Paddling into the Disney Moana storm because —i’m bored. (with my parent/learner tuiga on)

 

It’s been a few months now since this has started,
Lots of views, debates. discussions and whatnot.

On one corner are the:
“Oh yay! finally a Disney movie about us, and a character that is Polynesian”
Then, there’s the anti, or against crew, beautifully worded by a Pacific studies academic from Vic Uni on cultural appropriation. Need to find link for this.
There’s those in the middle, going, meh.

Then, while I was basking in the Savaii sunshine, the tuiga discussion took off.
I saw it briefly and thought, …I totally wanna care right now, but can’t summon the energy or the passion. So let’s park that for now. Back to mango eating and taro chips.

So in brief, now that I’m not on holiday and back to my uneventful existence, I now have time to throw on this discussion.

Q:What do I think of the  movie?
A: I haven’t actually seen it, but I saw the wee clips, the Hawaiian Airlines launch, met some of Pacific musicians and artists and some who were consulted in some way.

Q: What do I think so far?
A: It’s a Disney movie. Made by Disney, through the lens of Disney people.

Q: Is it a representation of my culture?
A: Yes, as told through the lens of the Disney machine. Definitely a depiction of some of my culture, and that of other Polynesian cultures. I’m not going to own that depiction. It’s someone else’s depiction made into a palagi movie.
So, ….
People are condemning Disney for assuming to represent their culture. Good on them:

If we are up in arms about how our culture is portrayed, I ask you this:

“What are you doing to affirm, present, and share our culture to our children? others? now, in the past and moving forward”

Aside from the criticism, what am I doing to promote my culture?

It’s very clear that this movie will influence a huge number of people – many of whom know little about their ancestry. Many of them will be Polynesian and will therefore be at the peril of being ‘cultured’ by Disney.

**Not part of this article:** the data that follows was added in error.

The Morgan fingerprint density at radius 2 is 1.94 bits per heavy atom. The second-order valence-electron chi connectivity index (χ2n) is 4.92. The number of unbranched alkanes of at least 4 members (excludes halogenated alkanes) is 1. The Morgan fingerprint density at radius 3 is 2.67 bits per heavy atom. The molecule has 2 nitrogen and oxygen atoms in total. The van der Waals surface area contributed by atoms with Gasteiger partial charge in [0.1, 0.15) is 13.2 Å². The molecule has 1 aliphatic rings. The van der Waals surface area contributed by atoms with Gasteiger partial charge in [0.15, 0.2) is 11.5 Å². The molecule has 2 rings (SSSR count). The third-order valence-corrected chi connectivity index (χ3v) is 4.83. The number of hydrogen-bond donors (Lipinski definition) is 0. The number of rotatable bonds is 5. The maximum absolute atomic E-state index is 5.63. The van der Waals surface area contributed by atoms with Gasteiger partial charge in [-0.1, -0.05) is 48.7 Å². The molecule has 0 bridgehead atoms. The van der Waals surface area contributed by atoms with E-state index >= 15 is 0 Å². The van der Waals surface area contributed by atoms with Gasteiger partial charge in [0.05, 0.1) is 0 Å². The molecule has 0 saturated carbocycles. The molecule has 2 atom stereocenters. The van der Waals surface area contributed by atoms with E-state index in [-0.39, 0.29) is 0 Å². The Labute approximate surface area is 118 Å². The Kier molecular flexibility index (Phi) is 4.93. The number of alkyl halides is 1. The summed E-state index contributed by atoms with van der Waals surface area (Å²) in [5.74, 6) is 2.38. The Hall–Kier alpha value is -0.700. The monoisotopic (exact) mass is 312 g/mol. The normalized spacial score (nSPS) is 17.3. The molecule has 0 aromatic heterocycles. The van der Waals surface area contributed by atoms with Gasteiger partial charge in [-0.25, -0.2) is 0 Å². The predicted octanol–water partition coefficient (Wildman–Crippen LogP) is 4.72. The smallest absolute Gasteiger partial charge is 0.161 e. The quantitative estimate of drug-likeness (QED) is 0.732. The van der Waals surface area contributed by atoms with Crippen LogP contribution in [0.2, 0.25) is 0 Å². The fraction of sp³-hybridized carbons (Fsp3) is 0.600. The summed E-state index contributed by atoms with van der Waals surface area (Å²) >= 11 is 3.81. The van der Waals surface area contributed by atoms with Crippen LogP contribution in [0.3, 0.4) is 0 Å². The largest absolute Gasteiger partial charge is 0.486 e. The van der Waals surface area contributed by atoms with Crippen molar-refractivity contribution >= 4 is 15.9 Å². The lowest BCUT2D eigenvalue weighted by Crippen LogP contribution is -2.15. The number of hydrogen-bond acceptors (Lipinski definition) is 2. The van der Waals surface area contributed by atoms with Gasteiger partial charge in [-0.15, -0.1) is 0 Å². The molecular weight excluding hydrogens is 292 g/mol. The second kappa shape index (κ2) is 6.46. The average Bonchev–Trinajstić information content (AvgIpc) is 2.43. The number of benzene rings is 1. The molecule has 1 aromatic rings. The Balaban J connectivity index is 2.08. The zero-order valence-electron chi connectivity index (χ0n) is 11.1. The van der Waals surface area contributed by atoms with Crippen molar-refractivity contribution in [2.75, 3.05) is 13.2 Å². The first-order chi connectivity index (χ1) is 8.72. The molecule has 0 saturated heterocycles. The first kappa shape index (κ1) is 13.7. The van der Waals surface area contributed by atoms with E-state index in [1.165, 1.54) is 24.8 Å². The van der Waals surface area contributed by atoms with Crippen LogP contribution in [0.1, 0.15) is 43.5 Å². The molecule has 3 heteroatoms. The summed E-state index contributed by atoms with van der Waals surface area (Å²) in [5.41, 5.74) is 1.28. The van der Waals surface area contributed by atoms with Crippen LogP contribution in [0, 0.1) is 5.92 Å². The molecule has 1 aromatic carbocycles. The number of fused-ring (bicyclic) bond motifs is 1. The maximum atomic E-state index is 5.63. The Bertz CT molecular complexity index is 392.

That’s the bit which is not cool for me. But at the same time, I personally an not worried.
If I want to influence and share my culture with my children, I do so in communicating with them, in hijacking their class curriculum/teachers, school plan, I do so in how I personally do my work.
It is in this sense that I am a little bit sad, because there are thousands of Pacific people who are not aware of their histories, shared histories and culture. Many of whom will be influenced by Disney’s version of their ancestry.

So, what can you do from here on to positively or in some way, influence the learnings and experience of your child? So that they are not ‘brainwashed’ by Disney’s version?

1. Know your history.
2. Know your heroes.
3. Know who you are.
4. Know your place in the world.
5. Know that your identity and your story belong to, and is determined by you.

There are many many resources that you can access which are helpful in raising and informing intelligent Pacific/Polynesian children/people.

Rather than crying foul over yet another white man bullshit, my challenge is always, start with you and create the changes and knowledge that you value, and you love.

Start with these for now:
– Go to a library or online and get yourself a copy of “Our Sea of Islands” by the Late Dr Epeli Hauofa
-Visit a museum near you;
Follow some museum facebook pages, a good one is Museum of Samoa
– Talk to an elder / grandparent / parent / teacher
– Google events in your area relevant to your culture, like cultural celebrations, festivals, shows etc.
– Buy or get books written by people from your worldview.
– Learn about the history of voyaging in the vast Oceania, and follow the revival of navigation, brought alive by the late Mau Piailug of Satawal Island, Link to Pacific voyagers.
– Learn a few words in your language
– Read a few of the essays by our Head of State, Tuiatua Tupua Tamasese Efi:
– Be the captain of your own waka.

Okay, I just committed 20 minutes of my life to this update, and that’s far too much time,
Goodbye.

“Culture is never stagnant. So when I hear people saying Hold true to your culture, I feel like wrapping you an a culture basket and putting you in a umu”

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